One point is scored for eye movement indicative of alcohol influence for each of the three tests for each eye. The highest possible score is six points, with a score of four or more points constituting substantial evidence that a suspect is intoxicated.

B. LEVEL OF BLOOD ALCOHOL CONTENT

As a subpoint to his first point, appellant argues that the State offered evidence of the *705 HGN test not only to determine whether he was intoxicated, but also to determine a specific blood alcohol concentration.

As best as we can determine, appellant's complaint here is that the officer who administered the HGN test, Officer Lively, testified that when a suspect has scored six points on an HGN test that he had administered, the suspect always registers over .10 on a breathalyzer test. Since there was no objection to this testimony at trial and it was not raised in appellant's motion for new trial, it is only subject to review for plain error. State v. Ervin, 835 S.W.2d 905, 921 (Mo. banc 1992), cert. denied, ___ U.S. ___, 113 S. Ct. 1368, 122 L. Ed. 2d 746 (1993); Rule 29.11(d). Relief under the plain error rule is granted only when the alleged error so substantially affects the rights of the accused that a manifest injustice inexorably results if left uncorrected. State v. Hadley, 815 S.W.2d 422, 423 (Mo. banc 1991).

Officer Lively did not render an opinion as to a specific blood alcohol content. In other words, the officer did not state that appellant's blood alcohol content was .16 or.18 or any other specific amount. The officer merely stated that his experience showed that persons who performed as appellant on the HGN test registered above .10 on the breathalyzer. This is not the same as testifying that an individual has a particular blood alcohol content.

Furthermore, since appellant refused the breathalyzer test, the only information before the jury as to the significance of a particular breathalyzer reading was that .10 was the measure of intoxication used by Dr. Burns in the tests with which she was involved. In other words, Dr. Burns used a reading of .10 on a breathalyzer test to define intoxication for purpose of her work. Officer Lively's testimony in this regard served to establish a point of reference to Dr. Burns' definition of intoxication. Officer Lively's testimony clearly did not amount to plain error.

Appellant's first point is denied.

II.

In his second point, appellant argues that he was denied effective assistance of counsel because trial counsel failed to offer expert testimony to refute the testimony of Dr. Burns. Appellant further argues that trial counsel failed to cross-examine Dr. Burns effectively.

Rule 29.15 is the exclusive remedy for a claim of ineffective assistance of counsel upon conviction after trial. State v. Wheat, 775 S.W.2d 155, 157 (Mo. banc 1989), cert. denied, 493 U.S. 1030, 110 S. Ct. 744, 107 L. Ed. 2d 762 (1990). Failure to file a timely motion under Rule 29.15 constitutes a complete waiver to proceed under the Rule. Id.

Appellant failed to file a motion under Rule 29.15 and is precluded from challenging the effectiveness of trial counsel on direct appeal.

Appellant's second point is denied.

III. & VIII.

In his third and eighth points, appellant argues that the trial court lacked jurisdiction to sentence appellant as a prior DWI offender because the information charged him as a persistent DWI offender.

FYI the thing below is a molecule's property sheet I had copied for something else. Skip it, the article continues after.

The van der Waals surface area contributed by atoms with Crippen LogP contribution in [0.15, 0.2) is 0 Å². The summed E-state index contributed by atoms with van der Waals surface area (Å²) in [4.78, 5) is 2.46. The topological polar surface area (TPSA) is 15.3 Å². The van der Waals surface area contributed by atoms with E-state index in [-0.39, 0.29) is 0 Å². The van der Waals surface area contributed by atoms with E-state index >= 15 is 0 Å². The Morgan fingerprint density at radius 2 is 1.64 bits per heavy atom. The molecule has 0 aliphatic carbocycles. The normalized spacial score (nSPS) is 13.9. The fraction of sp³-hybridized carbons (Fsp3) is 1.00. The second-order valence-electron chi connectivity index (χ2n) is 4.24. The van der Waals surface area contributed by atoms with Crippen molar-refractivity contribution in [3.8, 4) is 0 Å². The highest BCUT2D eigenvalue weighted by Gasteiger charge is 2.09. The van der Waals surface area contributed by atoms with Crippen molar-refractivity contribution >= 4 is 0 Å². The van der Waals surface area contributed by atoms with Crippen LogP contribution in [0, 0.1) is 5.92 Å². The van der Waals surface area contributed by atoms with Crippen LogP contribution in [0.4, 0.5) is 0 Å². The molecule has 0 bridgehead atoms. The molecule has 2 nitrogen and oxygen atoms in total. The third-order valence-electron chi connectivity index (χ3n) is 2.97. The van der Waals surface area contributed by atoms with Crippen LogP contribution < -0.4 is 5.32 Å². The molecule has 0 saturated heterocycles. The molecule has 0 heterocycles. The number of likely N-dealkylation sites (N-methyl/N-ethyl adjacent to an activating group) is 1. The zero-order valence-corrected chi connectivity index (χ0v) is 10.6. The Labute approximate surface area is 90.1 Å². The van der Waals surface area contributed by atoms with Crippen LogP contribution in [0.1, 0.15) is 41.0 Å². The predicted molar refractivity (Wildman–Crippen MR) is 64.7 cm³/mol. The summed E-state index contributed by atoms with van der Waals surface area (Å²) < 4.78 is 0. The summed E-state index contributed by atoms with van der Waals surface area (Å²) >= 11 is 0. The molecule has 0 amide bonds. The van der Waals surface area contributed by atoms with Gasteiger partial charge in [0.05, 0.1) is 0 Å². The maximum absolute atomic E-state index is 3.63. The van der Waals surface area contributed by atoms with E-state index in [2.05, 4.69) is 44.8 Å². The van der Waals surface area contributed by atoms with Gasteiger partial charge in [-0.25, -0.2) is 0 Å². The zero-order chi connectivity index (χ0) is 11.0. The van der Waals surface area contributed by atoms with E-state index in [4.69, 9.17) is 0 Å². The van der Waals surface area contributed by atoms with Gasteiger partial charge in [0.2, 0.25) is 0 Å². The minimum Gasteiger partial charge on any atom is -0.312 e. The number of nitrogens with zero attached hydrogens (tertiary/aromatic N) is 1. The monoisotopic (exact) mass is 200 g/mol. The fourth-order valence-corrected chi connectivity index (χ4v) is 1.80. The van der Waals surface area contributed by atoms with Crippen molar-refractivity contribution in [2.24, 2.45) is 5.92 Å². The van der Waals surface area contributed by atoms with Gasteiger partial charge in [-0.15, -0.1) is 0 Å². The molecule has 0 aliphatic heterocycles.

Appellant was charged by information with driving while intoxicated as a persistent offender. The information charged that appellant had been convicted of driving while intoxicated twice in the ten years preceding the current offense. The offense was charged as a class D felony.[3] After trial by jury on *706 April 9, 1992, appellant was found guilty as charged. Since appellant was charged as a persistent offender, punishment was not submitted to the jury.[4]

After appellant was convicted, but before he was sentenced, the Missouri Supreme Court handed down State v. Stewart, 832 S.W.2d 911 (Mo. banc 1992). Stewart was handed down on June 30, 1992, and appellant was sentenced by the trial court as a prior offender on July 13, 1992.[5]Stewart held that in order to prove persistent offender status, the State had to prove that there were two offenses committed within ten years of a prior offense, not that two offenses were committed within ten years of the current offense. Id. at 913.

Appellant argues that since he was charged and convicted as a persistent offender the court did not have "jurisdiction" to sentence him as a prior offender.[6] Appellant's argument is inconsistent with Stewart.

In Stewart, the defendant was charged with DWI as a persistent offender. Stewart, 832 S.W.2d at 912. The charge alleged two previous DWI convictions within ten years of the current charge. Id. at 912. The defendant was found guilty but was ultimately sentenced as a prior offender. Id. at 912. The defendant's DWI conviction and sentence as a prior offender were affirmed. Id. at 914. The circumstances of the case at bar are the same as in Stewart.

Furthermore, provisions for repeat offender sentencing do not create an additional substantive crime. State v. Street, 735 S.W.2d 371, 373 (Mo.App.1987). When a defendant is incorrectly sentenced on the basis of repeat offender status, the remedy is to remand to allow for any necessary amendment of the information and for the defendant to be resentenced. Id. at 374.

In the case at bar, remand is not necessary because appellant was properly sentenced, as supported by the charge and the evidence, as a prior DWI offender, rather than a persistent DWI offender.

Appellant's third and eighth points are denied.

IV. & VI.